Replacing the Irreplaceable, Part 3

The McWhirters carefully bred for their successor sire and got exactly what they wanted in Part 3 of this series.

From The American Quarter Horse Journal

Be sure to read Part 1 and Part 2 of this series to learn about choosing a proven stallion and choosing a young or unproven stallion.

Breeding a Successor

In 1984, a close friend approached Dan and Carol McWhirter about finding an investment stallion. What they found was The Big Investment, a 1980 stallion by The Invester and out of The Country Girl by Lad’s Zero.

“The Big Investment was 16 hands and a striking, absolutely beautiful animal that was a unique mover and could do the hunt seat and the western,” Carol recalls. But it was his foals that most impressed the McWhirters. “We could see from the beginning that he was prepotent,” Carol says. “His colts all looked alike: real pretty headed and great toplines. They looked like cookie cutters.” They brought the stallion to their Doniphan, Nebraska, farm and began their first venture in the breeding business. But at the end of the second breeding season, The Big Investment died of colic. It was not only a huge loss to the McWhirters but also to the Quarter Horse industry. Out of 129 foals in five crops, The Big Investment sired 75 performers earning 75 Register of Merit and averaging 64 points each. He also sired 32 AQHA Superior performance horses. Dan often told people that after the stallion’s death, the couple almost decided to quit the horse business. But they didn’t. Having had what they considered the perfect sire, the McWhirters were determined to find another like The Big Investment.

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“When The Big Investment died, we had based our breeding program on him,” Carol says. “You can’t get to what you want until you know what you want. By having The Big Investment first, we knew what we wanted.” What they wanted was a sire that would produce foals with a level topline, tall withers, a strong, driving hock, a flat knee and a level neck that doesn’t bob. They also wanted foals with a cadenced, clean rhythm to their gaits and a level growing pattern. “The Big Investment’s colts looked like miniature adults,” Carol says. “They were beautiful as babies. As yearlings, they would win the yearling halter futurity classes, and then as 2-year-olds, they would ride perfectly. They never changed during any of those stages. They just grew as complete packages. So that is what we are trying to reproduce.” In their search for The Big Investment’s replacement, the McWirters looked at several horses, including the stallion’s full brothers. “The full brothers were very good horses, but they weren’t what we wanted to recreate,” Carol says. “Our picture on the wall was the 16-hand, balanced horse that could do both English and western equally well, which in today’s marketplace would be the quintessential all-around horse. These horses were not that.” So the McWhirters decided to go with a son of The Big Investment and also added a son of Zippo Pine Bar, Zippos Mr Good Bar, to their barn. “When ‘Good Bar’ came into our lives, we kind of set aside recreating The Big Investment,” Carol says. That was until The Invester, the sire of The Big Investment, same up for sale. Although The Invester was not an exact duplicate – he was only 15 hands, was a little higher in the hip and his withers were not as big – he “wrote the textbook on what hocks are supposed to be.” In an attempt to create the ideal sire, the McWhirters decided to breed The Invester to daughters of The Big Investment.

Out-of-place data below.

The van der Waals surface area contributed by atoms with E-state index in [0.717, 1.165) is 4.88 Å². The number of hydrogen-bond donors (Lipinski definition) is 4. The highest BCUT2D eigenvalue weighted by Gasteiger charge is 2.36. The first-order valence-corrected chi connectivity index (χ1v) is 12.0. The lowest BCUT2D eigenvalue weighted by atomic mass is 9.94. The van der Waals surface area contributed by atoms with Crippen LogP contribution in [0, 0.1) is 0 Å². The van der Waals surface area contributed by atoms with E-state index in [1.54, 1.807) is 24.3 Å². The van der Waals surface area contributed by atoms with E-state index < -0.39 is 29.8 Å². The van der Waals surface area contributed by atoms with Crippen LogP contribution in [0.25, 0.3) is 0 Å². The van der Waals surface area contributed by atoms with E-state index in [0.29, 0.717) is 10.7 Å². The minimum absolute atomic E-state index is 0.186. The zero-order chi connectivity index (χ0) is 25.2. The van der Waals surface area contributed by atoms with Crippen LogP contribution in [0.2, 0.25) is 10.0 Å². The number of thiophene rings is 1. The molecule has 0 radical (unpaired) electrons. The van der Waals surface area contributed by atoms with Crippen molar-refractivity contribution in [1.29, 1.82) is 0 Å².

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“We bred The Investor to his granddaughters time and time again in hopes of getting a replacement horse for not only The Big Investment but also The Invester,” Carol says. “Every time I bred The Invester this way, I got just what I wanted. I got the tall withers and I got The Invester hocks, which were stronger than The Big Investment’s.” But before venturing into this method of linebreeding, Carol did her homework and watched her foals closely for any genetic defects. “Now, granted, in the hands of novice breeders, it’s a dangerous thing, but if you do it right, it can serve the breeder well,” she says. “I was doing 62.5 percent of blood to The Investor, and I got no recessives.” What she did get was the successor sire she had hoped for. In 1995, Absolute Investment, who is out of Investment Ms by The Big Investment, was born. He is well on his way to following in his father’s and grandfather’s footsteps. Out of 312 foals in thirteen crops, he has produced 92 performers with 51 earning performance ROMs and nine AQHA Superior performance horses. “I got my replacement horse for both sires in Absolute Investment,” Carol says. “I am so lucky to have him because he is both horses in one. I got what I wanted, and he’s stamping his foals. I got a horse that may be better than either parent. It’s unbelievable.” The McWhirters have developed a solid philosophy to breed form to function. This thinking has enabled them to be fortunate enough to always have a successor sire in the wings waiting for his chance to shine. “I caution people in picking a replacement stud to go beyond the horse’s looks,” Carol says. “Just because a horse looks good on the outside doesn’t mean that he’s going to pass on his greatness. That has to be determined. The proof is in the pudding when you get those first colts on the ground.”

Editor's Note: In 2010, after more than 30 years of breeding Quarter Horses, the McWhirters decided to retire. They left a lasting legacy in the performance horse world.